Diseases Traveled the Silk Road, Too

The equivalent of highway rest stops along the ancient trading routes were breeding grounds for parasites.

The Silk Road is known to any student of world history as a passage of goods that flowed West to East and back again.

Merchants carried with them not just silks, spices and other commodities, but also ideas, religions and technology. They also brought infectious diseases along their routes, finds new evidence presented by researchers from the United Kingdom and China in the Journal of Archaeological Science: Reports.

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Stomach-turning proof of the kinds of disease traders harbored emerged when British and Chinese researchers examined what they call "personal hygiene sticks" -- 2,000-year-old crude implements used for cleaning during a pit stop.

Excavated in 1992 from a 2,000-year-old latrine at the Xuanquanzhi relay station in Ganzu province in China, the sticks were made of wood or bamboo with cloth wrapped round one end.

"We found that seven of such sticks had preserved feces adherent to the cloth," Hui-Yuan Yeh and Piers Mitchell from the Department of Archaeology and Anthropology of the University of Cambridge, said.

After studying the fecal remains under a microscope, researchers found eggs for four different species of parasitic worms, roundworm (Ascaris lumbricoides), whipworm (Trichuris trichiura), tapeworm (Taenia sp.) and Chinese liver fluke (Clonorchis sinensis).

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The Chinese liver fluke was a particularly notable find for the researchers because the parasite needs wet, marshy areas to complete its life cycle, but the latrine was located in the Tamrin Basin, a dry region to which the liver fluke is not native. The closest endemic area for the liver fluke is in fact some 932 miles (1,500 kilometers) away in Dunhaung.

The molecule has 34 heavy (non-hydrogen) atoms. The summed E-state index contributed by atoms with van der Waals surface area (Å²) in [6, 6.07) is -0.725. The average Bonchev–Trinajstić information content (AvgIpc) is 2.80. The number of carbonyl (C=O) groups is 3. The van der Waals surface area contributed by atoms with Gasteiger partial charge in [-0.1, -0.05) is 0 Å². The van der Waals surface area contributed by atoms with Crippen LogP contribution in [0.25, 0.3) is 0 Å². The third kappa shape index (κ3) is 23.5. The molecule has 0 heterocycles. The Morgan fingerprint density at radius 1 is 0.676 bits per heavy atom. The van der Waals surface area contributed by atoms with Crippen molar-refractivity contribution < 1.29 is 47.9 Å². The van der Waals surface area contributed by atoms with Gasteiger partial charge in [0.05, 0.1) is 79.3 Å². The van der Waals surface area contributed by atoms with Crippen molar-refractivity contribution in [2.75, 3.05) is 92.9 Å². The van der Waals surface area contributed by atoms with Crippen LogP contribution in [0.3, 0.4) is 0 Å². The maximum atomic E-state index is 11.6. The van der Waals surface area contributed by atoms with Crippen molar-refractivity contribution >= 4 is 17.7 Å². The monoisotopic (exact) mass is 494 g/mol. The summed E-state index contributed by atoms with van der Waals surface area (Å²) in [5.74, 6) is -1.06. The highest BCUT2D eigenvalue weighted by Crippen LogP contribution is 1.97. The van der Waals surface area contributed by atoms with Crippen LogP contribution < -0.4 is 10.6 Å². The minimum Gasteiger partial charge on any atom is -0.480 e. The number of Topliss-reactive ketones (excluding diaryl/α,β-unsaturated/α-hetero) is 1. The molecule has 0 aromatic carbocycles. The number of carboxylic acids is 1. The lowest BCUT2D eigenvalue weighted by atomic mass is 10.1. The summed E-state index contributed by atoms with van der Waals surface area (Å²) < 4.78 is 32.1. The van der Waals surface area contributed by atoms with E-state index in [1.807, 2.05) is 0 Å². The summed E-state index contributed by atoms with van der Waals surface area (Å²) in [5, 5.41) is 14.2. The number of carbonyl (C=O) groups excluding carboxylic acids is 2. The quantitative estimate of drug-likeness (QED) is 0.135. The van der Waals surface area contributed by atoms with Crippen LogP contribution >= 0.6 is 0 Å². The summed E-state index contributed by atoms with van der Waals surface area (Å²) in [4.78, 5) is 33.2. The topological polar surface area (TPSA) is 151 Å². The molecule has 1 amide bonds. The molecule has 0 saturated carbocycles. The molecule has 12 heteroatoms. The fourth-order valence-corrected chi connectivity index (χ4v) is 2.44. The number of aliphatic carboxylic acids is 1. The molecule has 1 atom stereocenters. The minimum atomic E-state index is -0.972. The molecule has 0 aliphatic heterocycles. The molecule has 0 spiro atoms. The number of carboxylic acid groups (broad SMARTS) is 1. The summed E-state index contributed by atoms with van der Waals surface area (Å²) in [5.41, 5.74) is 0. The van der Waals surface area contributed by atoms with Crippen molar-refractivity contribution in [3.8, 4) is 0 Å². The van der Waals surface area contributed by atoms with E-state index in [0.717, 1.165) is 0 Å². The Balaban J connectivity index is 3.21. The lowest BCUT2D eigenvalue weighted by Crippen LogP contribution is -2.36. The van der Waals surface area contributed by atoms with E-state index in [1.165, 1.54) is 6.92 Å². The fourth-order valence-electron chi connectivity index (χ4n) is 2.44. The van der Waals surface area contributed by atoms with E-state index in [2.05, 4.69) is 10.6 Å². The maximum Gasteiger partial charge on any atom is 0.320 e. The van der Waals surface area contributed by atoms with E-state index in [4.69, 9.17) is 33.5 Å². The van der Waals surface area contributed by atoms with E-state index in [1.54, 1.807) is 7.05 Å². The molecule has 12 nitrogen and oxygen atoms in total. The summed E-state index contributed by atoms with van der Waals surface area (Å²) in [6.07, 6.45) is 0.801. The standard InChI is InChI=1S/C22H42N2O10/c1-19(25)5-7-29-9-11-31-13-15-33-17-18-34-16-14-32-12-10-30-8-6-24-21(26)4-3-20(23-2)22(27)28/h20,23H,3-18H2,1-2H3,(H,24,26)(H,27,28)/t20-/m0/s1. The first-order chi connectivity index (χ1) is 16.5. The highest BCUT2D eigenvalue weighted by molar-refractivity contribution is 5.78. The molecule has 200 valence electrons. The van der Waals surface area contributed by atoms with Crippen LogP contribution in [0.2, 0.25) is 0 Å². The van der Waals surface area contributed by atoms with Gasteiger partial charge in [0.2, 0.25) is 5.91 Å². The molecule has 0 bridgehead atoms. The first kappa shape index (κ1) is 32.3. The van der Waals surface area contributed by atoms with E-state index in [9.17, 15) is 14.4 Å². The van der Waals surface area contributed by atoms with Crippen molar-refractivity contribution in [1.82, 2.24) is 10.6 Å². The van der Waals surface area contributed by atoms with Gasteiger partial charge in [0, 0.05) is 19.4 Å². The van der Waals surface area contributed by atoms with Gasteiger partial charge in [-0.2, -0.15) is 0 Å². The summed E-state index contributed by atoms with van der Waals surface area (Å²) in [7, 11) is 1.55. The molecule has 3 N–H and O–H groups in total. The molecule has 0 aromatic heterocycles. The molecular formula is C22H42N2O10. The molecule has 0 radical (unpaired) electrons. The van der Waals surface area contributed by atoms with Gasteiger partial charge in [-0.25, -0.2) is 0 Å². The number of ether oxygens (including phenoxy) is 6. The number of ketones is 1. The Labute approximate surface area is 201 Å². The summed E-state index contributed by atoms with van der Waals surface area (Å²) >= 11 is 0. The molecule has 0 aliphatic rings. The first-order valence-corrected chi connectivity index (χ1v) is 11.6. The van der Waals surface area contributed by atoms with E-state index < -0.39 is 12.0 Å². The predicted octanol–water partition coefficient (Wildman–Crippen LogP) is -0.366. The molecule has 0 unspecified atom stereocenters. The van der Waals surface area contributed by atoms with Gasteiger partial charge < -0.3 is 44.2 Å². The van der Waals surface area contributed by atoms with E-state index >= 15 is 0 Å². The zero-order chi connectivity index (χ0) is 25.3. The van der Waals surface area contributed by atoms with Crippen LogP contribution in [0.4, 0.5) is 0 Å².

"Our study is the first to use archaeological evidence from a site on the Silk Road to demonstrate that travelers were taking infectious diseases with them over these huge distances," says study co-author Hui-Yuan Yeh.

The parasite lives in the liver of humans, mainly in bile ducts, and can produce up to 4,000 eggs per day for at least six months.

"If an infected person goes to the toilet in fresh water, these eggs gain entry to a suitable snail, which acts as the intermediate host," the researchers wrote.

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The parasite's life cycle continues with a second intermediate freshwater fish host.

"Infection occurs when people eat raw fluke-infested fish," study leader Mitchell told Discovery News.

The liver fluke's success meant misery for travelers infected by it. The parasite causes abdominal pain, diarrhea, jaundice and even liver cancer.

An ancient network of thoroughfares extending 4,000 miles and linking an immense area that stretched from Rome and Russia all the way across Persia (modern-day Iran) and Kazakhstan into eastern China, the Silk Road came to prominence during the Han Dynasty, from 202 B.C.-220 A.D.

At that time merchants, pilgrims, monks, soldiers and nomads began traveling between the East and West for economic and cultural exchange.

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Researchers have previously suggested that diseases such as bubonic plague and leprosy were carried by the ancient travelers along the trading route.

"However, these diseases could have spread between China and Europe via other routes, such as through India to the south, or Mongolia and Russia to the north," Mitchell said.

"Now we have proved for the first time that the Silk Road was responsible for the spread of infectious diseases," he said.

Rossella Lorenzi contributed to this report.